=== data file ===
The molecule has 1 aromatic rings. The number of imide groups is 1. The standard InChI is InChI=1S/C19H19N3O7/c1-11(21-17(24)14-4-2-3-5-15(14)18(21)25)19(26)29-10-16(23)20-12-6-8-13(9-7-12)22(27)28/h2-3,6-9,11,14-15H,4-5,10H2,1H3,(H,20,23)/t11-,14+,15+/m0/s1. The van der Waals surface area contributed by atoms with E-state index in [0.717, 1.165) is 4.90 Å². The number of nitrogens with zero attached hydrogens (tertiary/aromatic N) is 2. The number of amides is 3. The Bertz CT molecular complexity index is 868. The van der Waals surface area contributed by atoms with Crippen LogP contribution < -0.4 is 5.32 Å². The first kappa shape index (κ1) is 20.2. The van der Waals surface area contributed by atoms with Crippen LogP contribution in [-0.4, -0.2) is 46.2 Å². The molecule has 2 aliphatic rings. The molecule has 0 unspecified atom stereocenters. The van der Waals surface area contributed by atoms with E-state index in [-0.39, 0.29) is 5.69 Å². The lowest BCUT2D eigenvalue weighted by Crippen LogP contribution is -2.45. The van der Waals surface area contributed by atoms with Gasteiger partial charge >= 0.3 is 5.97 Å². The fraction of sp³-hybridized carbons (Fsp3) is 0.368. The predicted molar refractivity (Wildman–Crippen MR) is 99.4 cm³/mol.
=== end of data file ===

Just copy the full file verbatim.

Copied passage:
The molecule has 1 aromatic rings. The number of imide groups is 1. The standard InChI is InChI=1S/C19H19N3O7/c1-11(21-17(24)14-4-2-3-5-15(14)18(21)25)19(26)29-10-16(23)20-12-6-8-13(9-7-12)22(27)28/h2-3,6-9,11,14-15H,4-5,10H2,1H3,(H,20,23)/t11-,14+,15+/m0/s1. The van der Waals surface area contributed by atoms with E-state index in [0.717, 1.165) is 4.90 Å². The number of nitrogens with zero attached hydrogens (tertiary/aromatic N) is 2. The number of amides is 3. The Bertz CT molecular complexity index is 868. The van der Waals surface area contributed by atoms with Crippen LogP contribution < -0.4 is 5.32 Å². The first kappa shape index (κ1) is 20.2. The van der Waals surface area contributed by atoms with Crippen LogP contribution in [-0.4, -0.2) is 46.2 Å². The molecule has 2 aliphatic rings. The molecule has 0 unspecified atom stereocenters. The van der Waals surface area contributed by atoms with E-state index in [-0.39, 0.29) is 5.69 Å². The lowest BCUT2D eigenvalue weighted by Crippen LogP contribution is -2.45. The van der Waals surface area contributed by atoms with Gasteiger partial charge >= 0.3 is 5.97 Å². The fraction of sp³-hybridized carbons (Fsp3) is 0.368. The predicted molar refractivity (Wildman–Crippen MR) is 99.4 cm³/mol.